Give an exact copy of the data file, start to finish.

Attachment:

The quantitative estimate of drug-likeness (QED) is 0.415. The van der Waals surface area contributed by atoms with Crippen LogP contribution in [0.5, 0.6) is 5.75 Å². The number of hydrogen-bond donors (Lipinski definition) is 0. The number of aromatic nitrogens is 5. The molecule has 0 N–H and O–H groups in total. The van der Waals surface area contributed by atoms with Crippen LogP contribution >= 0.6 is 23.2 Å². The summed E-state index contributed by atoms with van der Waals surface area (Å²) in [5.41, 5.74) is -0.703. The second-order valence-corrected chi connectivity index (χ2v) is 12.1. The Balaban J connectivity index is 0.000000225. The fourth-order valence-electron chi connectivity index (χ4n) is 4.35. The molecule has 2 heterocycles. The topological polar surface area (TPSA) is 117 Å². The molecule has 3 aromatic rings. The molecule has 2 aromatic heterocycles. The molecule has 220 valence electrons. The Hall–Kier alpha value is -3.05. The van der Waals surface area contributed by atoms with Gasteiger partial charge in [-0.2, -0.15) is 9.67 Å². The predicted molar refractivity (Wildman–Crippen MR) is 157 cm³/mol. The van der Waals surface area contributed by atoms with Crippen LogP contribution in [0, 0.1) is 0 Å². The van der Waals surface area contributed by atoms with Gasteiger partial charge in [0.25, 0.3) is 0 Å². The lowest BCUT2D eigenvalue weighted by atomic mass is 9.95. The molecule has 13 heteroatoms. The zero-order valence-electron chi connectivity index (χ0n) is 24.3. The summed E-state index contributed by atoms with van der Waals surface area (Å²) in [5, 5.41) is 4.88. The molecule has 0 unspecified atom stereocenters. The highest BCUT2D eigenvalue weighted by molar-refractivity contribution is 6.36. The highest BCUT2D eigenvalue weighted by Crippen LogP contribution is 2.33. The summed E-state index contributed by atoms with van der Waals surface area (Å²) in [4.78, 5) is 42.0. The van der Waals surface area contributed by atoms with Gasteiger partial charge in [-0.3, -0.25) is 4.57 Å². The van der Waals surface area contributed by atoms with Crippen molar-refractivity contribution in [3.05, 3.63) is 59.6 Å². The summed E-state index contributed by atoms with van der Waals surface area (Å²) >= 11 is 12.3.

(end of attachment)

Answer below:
The quantitative estimate of drug-likeness (QED) is 0.415. The van der Waals surface area contributed by atoms with Crippen LogP contribution in [0.5, 0.6) is 5.75 Å². The number of hydrogen-bond donors (Lipinski definition) is 0. The number of aromatic nitrogens is 5. The molecule has 0 N–H and O–H groups in total. The van der Waals surface area contributed by atoms with Crippen LogP contribution >= 0.6 is 23.2 Å². The summed E-state index contributed by atoms with van der Waals surface area (Å²) in [5.41, 5.74) is -0.703. The second-order valence-corrected chi connectivity index (χ2v) is 12.1. The Balaban J connectivity index is 0.000000225. The fourth-order valence-electron chi connectivity index (χ4n) is 4.35. The molecule has 2 heterocycles. The topological polar surface area (TPSA) is 117 Å². The molecule has 3 aromatic rings. The molecule has 2 aromatic heterocycles. The molecule has 220 valence electrons. The Hall–Kier alpha value is -3.05. The van der Waals surface area contributed by atoms with Gasteiger partial charge in [-0.2, -0.15) is 9.67 Å². The predicted molar refractivity (Wildman–Crippen MR) is 157 cm³/mol. The van der Waals surface area contributed by atoms with Crippen LogP contribution in [0, 0.1) is 0 Å². The van der Waals surface area contributed by atoms with Gasteiger partial charge in [0.25, 0.3) is 0 Å². The lowest BCUT2D eigenvalue weighted by atomic mass is 9.95. The molecule has 13 heteroatoms. The zero-order valence-electron chi connectivity index (χ0n) is 24.3. The summed E-state index contributed by atoms with van der Waals surface area (Å²) in [5, 5.41) is 4.88. The molecule has 0 unspecified atom stereocenters. The highest BCUT2D eigenvalue weighted by molar-refractivity contribution is 6.36. The highest BCUT2D eigenvalue weighted by Crippen LogP contribution is 2.33. The summed E-state index contributed by atoms with van der Waals surface area (Å²) in [4.78, 5) is 42.0. The van der Waals surface area contributed by atoms with Gasteiger partial charge in [-0.3, -0.25) is 4.57 Å². The van der Waals surface area contributed by atoms with Crippen molar-refractivity contribution in [3.05, 3.63) is 59.6 Å². The summed E-state index contributed by atoms with van der Waals surface area (Å²) >= 11 is 12.3.